Close Menu

Sixth Circuit: Employee or Independent Contractor?

Writing note showing Employee Rights. Business photo showcasing All employees have basic rights in their own workplace.

The federal Fair Labor Standards Act (FLSA) requires employers to pay the federal minimum wage and overtime pay to employees (who are not exempt from overtime, such as many managers and executives). The FLSA’s minimum wage and overtime requirements do not apply to independent contractors. In Jamie Gilbo v. Agment, LLC, Case No. 20-3287 (October 20, 2020), a group of former exotic dancers sued the Ohio strip club at which they had worked, claiming the club improperly failed to pay them minimum wage and overtime. The question was whether the dancers had been employees of the club or independent contractors. The U.S. Sixth Circuit Court of Appeals, whose jurisdiction includes Tennessee, affirmed the decision.

To determine whether the dancers should have been classified as employees or independent contractors, the Court applied the traditional six-part “economic reality” test, noting that “labels do not matter.” Based on the facts, the Court analyzed the test’s six factors as follows:

1.  The permanency of the relationship between the parties.  Independent contractors often have fixed employment periods and transfer from place to place whereas employees usually work for one employer and the relationship is continuous and indefinite. Here, two of the dancers, Gilbo and Smith, worked at the club for significant periods of time, seven months and almost a year respectively, while the other plaintiffs worked there for only a few months.  The permanency factor therefore weighed in favor of Gilbo and Smith having been employees.

2.  The degree of skill required for the rendering of services.  This factor assesses the complexity of the work performed, how the worker acquired their skill, and the length of the worker’s training period.  This factor favored Gilbo and Smith, as exotic dancing does not require special training and the club provided no training to dancers.

3.  The worker’s investment in equipment or materials for the task.  In the exotic dancer context, this factor almost always weighs in favor for an employer-employee relationship because, unlike the considerable investment an owner makes in operating a nightclub, exotic dancers often pay only for their clothing and makeup.

4.  The worker’s opportunity for profit or loss.  This factor examines whether workers have opportunities for greater profits based on their management and technical skills, such as improving efficiency to complete more jobs in one day.  This factor weighed in favor of Gilbo and Smith having been employees because the club handled marketing, aesthetics, location, and maintenance of the building.  Courts almost universally reject arguments of strip clubs, similar to the club’s here, that dancers are independent contractors because their ability to “hustle” for more customers affects their profit or loss. The Court noted that what a dancer earns is “limited by the bounds of good service” and the club “takes the risks and reaps the returns.’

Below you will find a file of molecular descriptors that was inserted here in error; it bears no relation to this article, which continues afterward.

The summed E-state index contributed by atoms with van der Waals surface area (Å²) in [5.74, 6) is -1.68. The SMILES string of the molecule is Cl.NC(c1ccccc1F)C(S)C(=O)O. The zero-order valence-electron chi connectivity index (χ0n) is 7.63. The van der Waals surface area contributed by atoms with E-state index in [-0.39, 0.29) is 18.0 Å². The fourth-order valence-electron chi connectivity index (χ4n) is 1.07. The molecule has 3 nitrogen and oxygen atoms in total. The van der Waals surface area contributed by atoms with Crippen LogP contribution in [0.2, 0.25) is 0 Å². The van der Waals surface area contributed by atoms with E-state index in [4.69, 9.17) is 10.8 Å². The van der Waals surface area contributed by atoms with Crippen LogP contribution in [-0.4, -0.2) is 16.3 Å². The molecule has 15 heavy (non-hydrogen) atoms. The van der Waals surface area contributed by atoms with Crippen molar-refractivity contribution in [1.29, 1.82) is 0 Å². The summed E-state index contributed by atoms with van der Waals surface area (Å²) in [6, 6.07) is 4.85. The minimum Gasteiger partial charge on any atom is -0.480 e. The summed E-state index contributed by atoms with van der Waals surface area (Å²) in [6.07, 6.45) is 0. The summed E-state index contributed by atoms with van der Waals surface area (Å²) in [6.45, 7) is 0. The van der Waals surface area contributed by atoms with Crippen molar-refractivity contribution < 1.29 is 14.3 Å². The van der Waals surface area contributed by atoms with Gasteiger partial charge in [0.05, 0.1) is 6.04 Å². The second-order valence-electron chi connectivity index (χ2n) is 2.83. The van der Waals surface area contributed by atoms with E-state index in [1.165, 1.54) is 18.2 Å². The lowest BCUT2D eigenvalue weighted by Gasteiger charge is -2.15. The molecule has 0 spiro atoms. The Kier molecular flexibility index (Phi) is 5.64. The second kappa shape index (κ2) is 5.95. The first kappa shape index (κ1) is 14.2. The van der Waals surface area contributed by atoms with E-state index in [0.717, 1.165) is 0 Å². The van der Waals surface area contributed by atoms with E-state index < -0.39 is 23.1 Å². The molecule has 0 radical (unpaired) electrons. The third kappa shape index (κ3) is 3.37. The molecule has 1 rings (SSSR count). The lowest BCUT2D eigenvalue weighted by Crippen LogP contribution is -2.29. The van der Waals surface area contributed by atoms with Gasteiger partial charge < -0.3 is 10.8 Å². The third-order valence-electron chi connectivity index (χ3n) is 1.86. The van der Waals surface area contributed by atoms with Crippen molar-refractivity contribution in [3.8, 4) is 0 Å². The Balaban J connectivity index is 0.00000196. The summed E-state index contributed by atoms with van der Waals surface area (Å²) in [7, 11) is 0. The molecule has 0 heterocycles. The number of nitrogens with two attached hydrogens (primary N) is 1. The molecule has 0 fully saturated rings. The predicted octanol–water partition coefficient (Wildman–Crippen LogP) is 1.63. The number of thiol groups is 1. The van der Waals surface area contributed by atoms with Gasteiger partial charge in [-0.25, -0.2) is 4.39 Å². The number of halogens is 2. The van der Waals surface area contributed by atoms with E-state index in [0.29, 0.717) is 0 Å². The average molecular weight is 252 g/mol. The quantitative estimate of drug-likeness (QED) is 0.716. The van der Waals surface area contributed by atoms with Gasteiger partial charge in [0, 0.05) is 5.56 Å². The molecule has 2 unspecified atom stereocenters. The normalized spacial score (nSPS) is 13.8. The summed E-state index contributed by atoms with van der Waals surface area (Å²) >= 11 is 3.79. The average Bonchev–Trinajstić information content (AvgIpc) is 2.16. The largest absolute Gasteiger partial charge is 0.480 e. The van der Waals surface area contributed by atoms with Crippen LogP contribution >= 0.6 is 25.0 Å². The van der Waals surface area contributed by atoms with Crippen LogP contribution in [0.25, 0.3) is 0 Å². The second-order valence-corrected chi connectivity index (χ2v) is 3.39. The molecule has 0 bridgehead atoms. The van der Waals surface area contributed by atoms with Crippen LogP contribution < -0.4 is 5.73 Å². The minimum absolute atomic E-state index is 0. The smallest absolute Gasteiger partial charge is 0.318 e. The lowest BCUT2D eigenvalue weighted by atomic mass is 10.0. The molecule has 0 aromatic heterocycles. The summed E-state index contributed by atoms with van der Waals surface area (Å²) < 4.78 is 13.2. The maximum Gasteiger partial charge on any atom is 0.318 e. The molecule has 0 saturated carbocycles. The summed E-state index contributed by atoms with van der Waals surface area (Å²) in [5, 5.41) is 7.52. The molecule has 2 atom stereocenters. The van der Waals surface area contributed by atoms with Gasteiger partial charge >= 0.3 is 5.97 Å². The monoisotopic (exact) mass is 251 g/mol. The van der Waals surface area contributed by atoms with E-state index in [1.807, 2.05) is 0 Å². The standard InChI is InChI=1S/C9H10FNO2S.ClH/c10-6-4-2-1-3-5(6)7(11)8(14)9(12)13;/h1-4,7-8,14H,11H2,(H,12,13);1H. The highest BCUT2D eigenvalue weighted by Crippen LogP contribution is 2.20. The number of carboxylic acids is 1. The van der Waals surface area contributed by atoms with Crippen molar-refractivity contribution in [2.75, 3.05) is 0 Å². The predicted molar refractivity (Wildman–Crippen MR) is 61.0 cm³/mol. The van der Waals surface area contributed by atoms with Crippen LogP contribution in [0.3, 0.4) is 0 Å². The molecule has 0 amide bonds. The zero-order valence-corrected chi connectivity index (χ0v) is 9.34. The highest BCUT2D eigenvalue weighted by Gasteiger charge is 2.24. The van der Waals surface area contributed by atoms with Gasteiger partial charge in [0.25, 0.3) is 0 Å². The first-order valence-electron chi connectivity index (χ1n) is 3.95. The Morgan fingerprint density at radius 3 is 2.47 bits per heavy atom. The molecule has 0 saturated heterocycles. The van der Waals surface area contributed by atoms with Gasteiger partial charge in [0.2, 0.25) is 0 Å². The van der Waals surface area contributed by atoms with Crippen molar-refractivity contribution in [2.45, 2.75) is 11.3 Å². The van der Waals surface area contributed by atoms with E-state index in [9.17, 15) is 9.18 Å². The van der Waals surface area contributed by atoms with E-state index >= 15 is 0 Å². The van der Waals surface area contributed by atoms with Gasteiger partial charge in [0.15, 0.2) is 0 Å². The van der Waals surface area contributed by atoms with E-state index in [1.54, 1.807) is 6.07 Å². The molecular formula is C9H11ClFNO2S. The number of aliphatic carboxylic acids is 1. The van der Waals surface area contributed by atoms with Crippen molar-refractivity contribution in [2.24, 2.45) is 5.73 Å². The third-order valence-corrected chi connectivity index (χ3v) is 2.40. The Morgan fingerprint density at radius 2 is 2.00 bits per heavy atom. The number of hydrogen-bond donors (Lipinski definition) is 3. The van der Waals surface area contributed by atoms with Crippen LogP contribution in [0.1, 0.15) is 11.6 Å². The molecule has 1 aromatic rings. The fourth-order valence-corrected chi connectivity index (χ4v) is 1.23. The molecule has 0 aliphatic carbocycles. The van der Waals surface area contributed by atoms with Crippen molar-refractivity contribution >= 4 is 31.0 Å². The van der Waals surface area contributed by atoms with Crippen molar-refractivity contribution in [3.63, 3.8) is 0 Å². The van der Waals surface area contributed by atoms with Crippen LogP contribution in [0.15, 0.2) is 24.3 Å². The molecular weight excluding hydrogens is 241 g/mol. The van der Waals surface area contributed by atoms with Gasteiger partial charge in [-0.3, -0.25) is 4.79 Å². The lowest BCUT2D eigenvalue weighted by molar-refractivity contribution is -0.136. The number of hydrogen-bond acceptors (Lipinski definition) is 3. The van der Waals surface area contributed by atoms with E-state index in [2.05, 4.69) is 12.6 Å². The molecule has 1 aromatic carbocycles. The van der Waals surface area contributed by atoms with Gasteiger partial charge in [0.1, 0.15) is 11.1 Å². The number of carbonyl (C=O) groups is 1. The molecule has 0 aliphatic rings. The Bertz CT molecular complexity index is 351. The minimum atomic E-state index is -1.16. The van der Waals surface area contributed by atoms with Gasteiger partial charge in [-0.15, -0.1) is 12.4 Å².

5.  The degree of the alleged employer’s right to control the manner in which the work is performed.  Here, the facts supported the dancers having been employees.  The club exercised substantial control over the dancers, including sign-in and out sheets, requiring dancers to work six hours and to work weekday shifts in order to work weekend shifts, requiring a manager’s permission to leave early, enforcing a dress code, controlling dancers’ rates, and keeping a portion of dancers’ tips.

6.  Whether the service rendered is an integral part of the alleged employer’s business.  The more integral workers are to the business, the more likely it is that they are employees.  This factor supported that Gilbo and Smith had been employees.  The club could not function without dancers’ services.

Applying the above analysis, the Court found that all six factors reflected the “economic reality” that Gilbo and Smith had been employees entitled to the minimum wage and overtime pay.

Practice Tip:

Employers who unlawfully fail to pay workers the minimum wage and overtime pay are liable for two years’ backpay, which is increased to three years if the violation is found to be “willful”. One of the biggest, and costliest, mistakes an employer can make is to avoid paying minimum wage and overtime by simply calling workers “independent contractors” even though the facts show they are employees. Some employers try to reinforce their position by requiring workers to sign documents, usually at the time of hire, stating that they are independent contractors. But, as the Sixth Circuit stated in Jamie Gilbo v. Agment, LLC, “labels do not matter.” Economic reality does.

If you’re an employer in Tennessee or elsewhere faced with determining whether workers are employees or independent contractors, or with a claim of unlawful failure to pay minimum wage or overtime, obtain professional and thorough legal assistance by contacting the Law Offices of Cary Schwimmer at 901-753-5537 or visiting our website at schwimmerfirm.com. Our office address is 1661 International Place Drive, Suite 400, Memphis, TN 38120.

Facebook Twitter LinkedIn

© 2017 - 2020 Law Offices of Cary Schwimmer, Attorney at Law. All rights reserved.
Custom WebShop™ law firm website design by NextClient.com.